Chess-in defies SFPD crackdown

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By Christina Aanestad

More than 50 people crowded Market Street with tables, chairs, chess and other board games Sunday for a "Chess-in," a response to the San Francisco Police Department's closure of a decades-long San Francisco tradition of sidewalk chess.

"We had no say in the decision,” said Marvin Boykins, a 35 year veteran chess player.

Last month, police ended the open and public chess games at Fifth and Market Streets, citing crime as the reason. A nearby shopkeeper, who declined to provide their name, told the Guardian that drug dealers sometimes use the chess tables to conceal their business dealings. There's no doubt crime occurs around the neighborhood, which marks the intersection of the Tenderloin and SoMa. Just three doors down from the chess games, a woman stood in the doorway of a closed business holding a crack pipe. Nevertheless, chess players like Boykins say crime happens in all neighborhoods—and it's no reason for the police to stop a decades-old tradition.

“SFPD made a very grave mistake in their administrative capacity not acknowledging the true problem—that we have nothing to do with nor do we condone [crime],” he said.

Other shopkeepers, like Phil Gatdula, manager of sustainable soul food restaurant Farmer Brown on Market Street, said he enjoyed the chess players, who encompass people from all walks of life including business owners, youth, and elders.

Many attendees of the Chess-in voiced concerns about gentrification in the city, pointing to sidewalk chess as its latest casualty. Activists with the Coalition on Homelessness said blaming the removal on crime is merely a cover for an underlying agenda.

“To suggest that a long-time community of elder chess players engaging in a fun, public event is creating a public safety issue is a thinly veiled move to push poor people from public space,” said Jennifer Friedenbach, Executive Director of the Coalition On Homelessness.

Just days after the police kicked the chess players off Market Street, a new rent-a-bike station with gleaming identical bikes took their place. Bay Area Bike Share is a newly launched program that rents out bicycles, with nearly three dozen locations in San Francisco. Having opened in August, it's a partnership with San Francisco, San Mateo, and Santa Clara Valley transportation authorities, offering “access to shared bicycles 24 hours a day, 7 days a week, for use in the cities of San Francisco, Redwood City, Palo Alto, Mountain View and San Jose,” according to the company's website.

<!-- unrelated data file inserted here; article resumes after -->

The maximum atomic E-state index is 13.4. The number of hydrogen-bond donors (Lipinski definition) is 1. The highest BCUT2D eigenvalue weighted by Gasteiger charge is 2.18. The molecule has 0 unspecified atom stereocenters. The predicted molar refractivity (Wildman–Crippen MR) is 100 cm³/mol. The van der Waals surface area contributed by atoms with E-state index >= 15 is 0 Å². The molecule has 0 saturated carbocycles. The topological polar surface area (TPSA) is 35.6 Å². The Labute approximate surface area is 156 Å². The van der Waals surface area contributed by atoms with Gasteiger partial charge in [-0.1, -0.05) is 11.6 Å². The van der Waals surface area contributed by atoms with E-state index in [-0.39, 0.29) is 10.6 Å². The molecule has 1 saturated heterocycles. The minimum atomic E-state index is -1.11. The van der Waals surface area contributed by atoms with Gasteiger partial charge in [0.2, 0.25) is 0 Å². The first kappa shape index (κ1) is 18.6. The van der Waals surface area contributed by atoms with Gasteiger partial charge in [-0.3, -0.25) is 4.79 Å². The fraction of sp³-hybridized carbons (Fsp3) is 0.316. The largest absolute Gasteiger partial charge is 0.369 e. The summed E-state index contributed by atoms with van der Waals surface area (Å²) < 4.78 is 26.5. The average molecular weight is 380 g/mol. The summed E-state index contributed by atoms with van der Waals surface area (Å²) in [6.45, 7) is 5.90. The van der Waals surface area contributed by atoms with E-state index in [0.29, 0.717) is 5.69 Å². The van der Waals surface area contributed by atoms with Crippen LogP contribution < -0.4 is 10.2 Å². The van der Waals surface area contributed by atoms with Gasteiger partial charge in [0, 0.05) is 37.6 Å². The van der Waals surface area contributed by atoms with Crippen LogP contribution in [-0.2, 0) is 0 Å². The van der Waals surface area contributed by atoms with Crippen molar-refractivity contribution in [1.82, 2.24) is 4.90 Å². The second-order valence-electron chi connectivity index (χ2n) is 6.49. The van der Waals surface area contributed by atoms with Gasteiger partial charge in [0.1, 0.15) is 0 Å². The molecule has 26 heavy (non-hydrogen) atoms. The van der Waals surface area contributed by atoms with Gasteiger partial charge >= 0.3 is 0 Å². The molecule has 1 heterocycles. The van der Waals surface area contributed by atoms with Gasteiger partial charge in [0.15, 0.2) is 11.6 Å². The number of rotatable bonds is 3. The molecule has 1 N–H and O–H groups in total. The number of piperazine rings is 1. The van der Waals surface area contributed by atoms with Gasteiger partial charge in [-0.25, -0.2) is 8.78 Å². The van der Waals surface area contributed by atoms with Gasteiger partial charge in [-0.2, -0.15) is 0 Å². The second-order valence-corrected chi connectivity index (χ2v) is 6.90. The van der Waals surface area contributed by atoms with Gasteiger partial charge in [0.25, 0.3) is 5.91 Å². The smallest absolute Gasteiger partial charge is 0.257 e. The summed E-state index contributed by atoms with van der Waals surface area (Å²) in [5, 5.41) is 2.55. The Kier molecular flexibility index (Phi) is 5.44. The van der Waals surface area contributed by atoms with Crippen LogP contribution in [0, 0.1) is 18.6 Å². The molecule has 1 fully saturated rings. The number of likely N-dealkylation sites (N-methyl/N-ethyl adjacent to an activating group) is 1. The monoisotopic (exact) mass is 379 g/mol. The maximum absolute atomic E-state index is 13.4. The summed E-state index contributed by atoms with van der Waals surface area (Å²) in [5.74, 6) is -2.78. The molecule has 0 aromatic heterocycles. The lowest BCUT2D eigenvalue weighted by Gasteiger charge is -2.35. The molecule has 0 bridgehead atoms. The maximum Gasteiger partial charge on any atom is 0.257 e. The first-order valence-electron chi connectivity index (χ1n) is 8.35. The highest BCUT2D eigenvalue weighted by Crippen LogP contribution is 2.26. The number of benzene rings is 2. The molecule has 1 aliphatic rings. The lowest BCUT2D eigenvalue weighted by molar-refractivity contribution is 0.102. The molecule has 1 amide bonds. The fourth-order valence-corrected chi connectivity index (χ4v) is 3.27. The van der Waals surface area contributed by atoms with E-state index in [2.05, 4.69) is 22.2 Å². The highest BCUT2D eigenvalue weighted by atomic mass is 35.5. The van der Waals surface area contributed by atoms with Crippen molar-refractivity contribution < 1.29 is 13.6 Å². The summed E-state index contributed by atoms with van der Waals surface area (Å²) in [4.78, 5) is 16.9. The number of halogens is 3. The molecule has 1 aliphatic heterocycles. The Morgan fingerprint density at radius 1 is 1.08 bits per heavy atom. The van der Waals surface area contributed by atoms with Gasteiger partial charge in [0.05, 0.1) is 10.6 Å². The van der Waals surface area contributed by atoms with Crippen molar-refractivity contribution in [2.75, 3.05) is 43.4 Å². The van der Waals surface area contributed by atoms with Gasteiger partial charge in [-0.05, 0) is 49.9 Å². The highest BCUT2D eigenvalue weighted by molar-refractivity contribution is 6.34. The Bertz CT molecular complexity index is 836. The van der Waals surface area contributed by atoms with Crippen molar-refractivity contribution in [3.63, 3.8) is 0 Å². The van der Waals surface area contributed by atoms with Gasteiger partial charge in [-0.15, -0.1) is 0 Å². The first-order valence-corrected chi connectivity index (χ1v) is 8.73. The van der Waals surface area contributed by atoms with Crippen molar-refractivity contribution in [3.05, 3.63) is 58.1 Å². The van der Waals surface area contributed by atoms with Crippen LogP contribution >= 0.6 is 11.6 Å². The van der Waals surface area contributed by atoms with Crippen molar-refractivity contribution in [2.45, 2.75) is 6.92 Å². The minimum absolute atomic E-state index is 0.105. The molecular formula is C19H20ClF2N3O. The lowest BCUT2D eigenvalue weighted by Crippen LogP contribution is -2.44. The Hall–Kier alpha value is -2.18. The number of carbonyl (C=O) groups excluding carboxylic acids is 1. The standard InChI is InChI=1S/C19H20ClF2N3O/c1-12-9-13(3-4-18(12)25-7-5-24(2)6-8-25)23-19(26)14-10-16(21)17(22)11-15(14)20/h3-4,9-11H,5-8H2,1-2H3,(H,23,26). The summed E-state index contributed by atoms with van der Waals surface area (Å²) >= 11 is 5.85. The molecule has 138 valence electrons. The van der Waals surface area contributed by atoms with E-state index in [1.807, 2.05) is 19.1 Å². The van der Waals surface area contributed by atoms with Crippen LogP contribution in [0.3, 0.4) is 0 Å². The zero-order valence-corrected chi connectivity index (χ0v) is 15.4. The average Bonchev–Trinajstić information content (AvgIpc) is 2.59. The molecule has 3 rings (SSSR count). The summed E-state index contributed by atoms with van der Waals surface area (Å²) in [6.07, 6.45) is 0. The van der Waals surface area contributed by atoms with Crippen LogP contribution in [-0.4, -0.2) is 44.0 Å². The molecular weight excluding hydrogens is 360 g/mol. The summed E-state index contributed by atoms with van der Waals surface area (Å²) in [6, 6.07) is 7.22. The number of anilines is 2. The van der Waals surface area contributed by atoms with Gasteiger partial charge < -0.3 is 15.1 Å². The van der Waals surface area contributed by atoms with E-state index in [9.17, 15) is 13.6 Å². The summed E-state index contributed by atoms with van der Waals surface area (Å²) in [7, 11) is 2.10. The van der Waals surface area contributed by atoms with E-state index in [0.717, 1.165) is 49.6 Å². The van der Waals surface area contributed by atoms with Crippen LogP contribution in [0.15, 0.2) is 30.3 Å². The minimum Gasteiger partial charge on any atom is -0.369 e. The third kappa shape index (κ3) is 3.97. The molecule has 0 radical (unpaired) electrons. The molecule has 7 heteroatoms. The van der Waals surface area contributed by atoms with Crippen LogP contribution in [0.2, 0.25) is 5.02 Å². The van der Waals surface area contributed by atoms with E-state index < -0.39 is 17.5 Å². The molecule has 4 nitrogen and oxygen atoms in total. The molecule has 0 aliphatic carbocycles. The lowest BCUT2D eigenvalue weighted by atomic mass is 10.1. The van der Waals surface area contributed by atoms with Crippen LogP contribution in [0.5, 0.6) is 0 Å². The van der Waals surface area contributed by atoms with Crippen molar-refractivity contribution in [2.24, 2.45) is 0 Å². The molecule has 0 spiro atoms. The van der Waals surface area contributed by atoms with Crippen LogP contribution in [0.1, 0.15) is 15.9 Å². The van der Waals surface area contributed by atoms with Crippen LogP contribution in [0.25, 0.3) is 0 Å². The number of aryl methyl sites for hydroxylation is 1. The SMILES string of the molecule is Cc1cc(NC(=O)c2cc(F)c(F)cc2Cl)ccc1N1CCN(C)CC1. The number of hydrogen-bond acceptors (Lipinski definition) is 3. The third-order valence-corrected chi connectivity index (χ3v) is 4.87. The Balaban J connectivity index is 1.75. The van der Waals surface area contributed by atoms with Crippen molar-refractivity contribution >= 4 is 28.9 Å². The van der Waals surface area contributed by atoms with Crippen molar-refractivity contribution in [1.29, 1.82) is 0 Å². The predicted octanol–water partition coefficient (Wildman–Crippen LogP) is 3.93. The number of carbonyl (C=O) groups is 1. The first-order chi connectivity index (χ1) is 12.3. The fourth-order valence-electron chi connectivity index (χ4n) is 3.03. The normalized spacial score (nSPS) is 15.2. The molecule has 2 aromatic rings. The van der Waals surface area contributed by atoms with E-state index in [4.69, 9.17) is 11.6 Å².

Lisa Alatorre, another staff member with the Coalition on Homelessness, sees the chess crackdown as part of a larger plan to appeal to techies and tourists in the area. It's also no coincidence that a new shopping mall and condo development are going in right across the street from where chess players gathered for decades before the recent displacement, she said.

Josh Shadlen, 28, moved to San Francisco a few years ago as part of the second dot-com wave. Despite working within the tech industry that critics like Alatorre say is the cause of high rents in San Francisco, Shadlen spent his day sitting on the sidewalk, playing chess in the sun to support reclaiming public space. He said that while 90 percent of his colleagues don't care about impacts they are having on the local community, he does.

Josh Shadlen, a tech dude who's siding with the chess players.

“It seemed basically like an attack on the residents of this neighborhood and part of a plan to turn this neighborhood into fancy office buildings where maybe I might work at some point, but I don't want that to happen here or anywhere,” he said.

Shadlen said the police should do a better job at policing rather than throwing out chess players.

Organizers like Alatorre say it's unlikely chess will return to Fifth and Market Streets. For now, the players have moved to Yerba Buena Park. Alatorre and others are still hopeful that things could change—but they believe the political will doesn't exist among current members of the Board of Supervisors. Asked whether she thought people would continue to gather at Fifth and Market streets to play chess next Sunday, she said, “I hope so.”